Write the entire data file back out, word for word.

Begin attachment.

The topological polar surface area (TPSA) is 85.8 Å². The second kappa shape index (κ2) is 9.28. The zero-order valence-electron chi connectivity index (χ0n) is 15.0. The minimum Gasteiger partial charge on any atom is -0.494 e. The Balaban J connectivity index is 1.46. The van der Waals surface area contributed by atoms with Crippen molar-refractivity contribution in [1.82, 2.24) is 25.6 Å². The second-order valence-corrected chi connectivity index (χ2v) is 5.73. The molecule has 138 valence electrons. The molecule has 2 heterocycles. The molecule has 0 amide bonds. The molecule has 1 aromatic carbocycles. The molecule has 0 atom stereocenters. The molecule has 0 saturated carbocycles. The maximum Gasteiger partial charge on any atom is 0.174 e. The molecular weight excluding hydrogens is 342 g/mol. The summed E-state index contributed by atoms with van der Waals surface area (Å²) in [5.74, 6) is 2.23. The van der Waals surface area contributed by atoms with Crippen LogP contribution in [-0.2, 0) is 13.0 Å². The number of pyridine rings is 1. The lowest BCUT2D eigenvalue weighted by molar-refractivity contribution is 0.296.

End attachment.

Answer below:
The topological polar surface area (TPSA) is 85.8 Å². The second kappa shape index (κ2) is 9.28. The zero-order valence-electron chi connectivity index (χ0n) is 15.0. The minimum Gasteiger partial charge on any atom is -0.494 e. The Balaban J connectivity index is 1.46. The van der Waals surface area contributed by atoms with Crippen molar-refractivity contribution in [1.82, 2.24) is 25.6 Å². The second-order valence-corrected chi connectivity index (χ2v) is 5.73. The molecule has 138 valence electrons. The molecule has 2 heterocycles. The molecule has 0 amide bonds. The molecule has 1 aromatic carbocycles. The molecule has 0 atom stereocenters. The molecule has 0 saturated carbocycles. The maximum Gasteiger partial charge on any atom is 0.174 e. The molecular weight excluding hydrogens is 342 g/mol. The summed E-state index contributed by atoms with van der Waals surface area (Å²) in [5.74, 6) is 2.23. The van der Waals surface area contributed by atoms with Crippen LogP contribution in [-0.2, 0) is 13.0 Å². The number of pyridine rings is 1. The lowest BCUT2D eigenvalue weighted by molar-refractivity contribution is 0.296.